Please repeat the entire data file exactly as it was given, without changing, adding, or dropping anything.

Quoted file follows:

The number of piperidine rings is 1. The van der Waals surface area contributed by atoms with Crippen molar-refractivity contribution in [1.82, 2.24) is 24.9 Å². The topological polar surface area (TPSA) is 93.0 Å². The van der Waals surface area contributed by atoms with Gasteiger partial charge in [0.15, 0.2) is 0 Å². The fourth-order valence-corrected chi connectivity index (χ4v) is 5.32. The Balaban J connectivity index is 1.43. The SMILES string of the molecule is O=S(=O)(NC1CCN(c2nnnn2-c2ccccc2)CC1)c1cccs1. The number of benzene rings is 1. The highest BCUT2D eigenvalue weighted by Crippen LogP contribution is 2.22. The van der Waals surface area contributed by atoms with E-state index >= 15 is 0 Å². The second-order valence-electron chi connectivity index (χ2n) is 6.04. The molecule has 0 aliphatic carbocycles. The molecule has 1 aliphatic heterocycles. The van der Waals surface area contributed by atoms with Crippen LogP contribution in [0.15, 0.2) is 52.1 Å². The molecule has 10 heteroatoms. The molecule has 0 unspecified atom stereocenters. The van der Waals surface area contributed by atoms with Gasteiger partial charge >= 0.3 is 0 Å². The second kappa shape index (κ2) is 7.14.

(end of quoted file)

The number of piperidine rings is 1. The van der Waals surface area contributed by atoms with Crippen molar-refractivity contribution in [1.82, 2.24) is 24.9 Å². The topological polar surface area (TPSA) is 93.0 Å². The van der Waals surface area contributed by atoms with Gasteiger partial charge in [0.15, 0.2) is 0 Å². The fourth-order valence-corrected chi connectivity index (χ4v) is 5.32. The Balaban J connectivity index is 1.43. The SMILES string of the molecule is O=S(=O)(NC1CCN(c2nnnn2-c2ccccc2)CC1)c1cccs1. The number of benzene rings is 1. The highest BCUT2D eigenvalue weighted by Crippen LogP contribution is 2.22. The van der Waals surface area contributed by atoms with E-state index >= 15 is 0 Å². The second-order valence-electron chi connectivity index (χ2n) is 6.04. The molecule has 0 aliphatic carbocycles. The molecule has 1 aliphatic heterocycles. The van der Waals surface area contributed by atoms with Crippen LogP contribution in [0.15, 0.2) is 52.1 Å². The molecule has 10 heteroatoms. The molecule has 0 unspecified atom stereocenters. The van der Waals surface area contributed by atoms with Gasteiger partial charge >= 0.3 is 0 Å². The second kappa shape index (κ2) is 7.14.